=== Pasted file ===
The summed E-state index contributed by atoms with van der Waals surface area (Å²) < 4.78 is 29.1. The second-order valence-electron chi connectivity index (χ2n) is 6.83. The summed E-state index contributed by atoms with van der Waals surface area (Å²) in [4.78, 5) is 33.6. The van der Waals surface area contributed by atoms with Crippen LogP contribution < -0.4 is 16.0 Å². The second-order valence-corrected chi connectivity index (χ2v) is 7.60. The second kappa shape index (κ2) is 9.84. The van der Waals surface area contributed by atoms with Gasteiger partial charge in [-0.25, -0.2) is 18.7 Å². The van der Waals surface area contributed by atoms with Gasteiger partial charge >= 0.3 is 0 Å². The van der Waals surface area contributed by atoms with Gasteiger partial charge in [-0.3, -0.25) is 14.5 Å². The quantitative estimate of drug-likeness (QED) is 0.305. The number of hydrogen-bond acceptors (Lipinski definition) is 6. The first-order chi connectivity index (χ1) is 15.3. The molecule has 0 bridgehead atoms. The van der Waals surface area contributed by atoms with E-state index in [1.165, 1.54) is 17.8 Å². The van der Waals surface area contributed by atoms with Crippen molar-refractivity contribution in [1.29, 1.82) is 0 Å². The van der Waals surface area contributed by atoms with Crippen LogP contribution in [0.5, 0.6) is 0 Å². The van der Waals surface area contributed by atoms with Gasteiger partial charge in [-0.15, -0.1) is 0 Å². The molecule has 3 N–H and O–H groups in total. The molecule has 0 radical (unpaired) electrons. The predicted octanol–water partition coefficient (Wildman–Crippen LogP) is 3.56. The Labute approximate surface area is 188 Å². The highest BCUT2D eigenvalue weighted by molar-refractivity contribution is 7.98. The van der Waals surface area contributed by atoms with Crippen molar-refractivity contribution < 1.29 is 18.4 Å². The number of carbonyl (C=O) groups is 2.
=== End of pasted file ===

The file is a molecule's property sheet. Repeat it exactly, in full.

The summed E-state index contributed by atoms with van der Waals surface area (Å²) < 4.78 is 29.1. The second-order valence-electron chi connectivity index (χ2n) is 6.83. The summed E-state index contributed by atoms with van der Waals surface area (Å²) in [4.78, 5) is 33.6. The van der Waals surface area contributed by atoms with Crippen LogP contribution < -0.4 is 16.0 Å². The second-order valence-corrected chi connectivity index (χ2v) is 7.60. The second kappa shape index (κ2) is 9.84. The van der Waals surface area contributed by atoms with Gasteiger partial charge in [-0.25, -0.2) is 18.7 Å². The van der Waals surface area contributed by atoms with Gasteiger partial charge >= 0.3 is 0 Å². The van der Waals surface area contributed by atoms with Gasteiger partial charge in [-0.3, -0.25) is 14.5 Å². The quantitative estimate of drug-likeness (QED) is 0.305. The number of hydrogen-bond acceptors (Lipinski definition) is 6. The first-order chi connectivity index (χ1) is 15.3. The molecule has 0 bridgehead atoms. The van der Waals surface area contributed by atoms with E-state index in [1.165, 1.54) is 17.8 Å². The van der Waals surface area contributed by atoms with Crippen molar-refractivity contribution in [1.29, 1.82) is 0 Å². The van der Waals surface area contributed by atoms with Crippen LogP contribution in [0.5, 0.6) is 0 Å². The van der Waals surface area contributed by atoms with Gasteiger partial charge in [-0.15, -0.1) is 0 Å². The molecule has 3 N–H and O–H groups in total. The molecule has 0 radical (unpaired) electrons. The predicted octanol–water partition coefficient (Wildman–Crippen LogP) is 3.56. The Labute approximate surface area is 188 Å². The highest BCUT2D eigenvalue weighted by molar-refractivity contribution is 7.98. The van der Waals surface area contributed by atoms with Crippen molar-refractivity contribution < 1.29 is 18.4 Å². The number of carbonyl (C=O) groups is 2.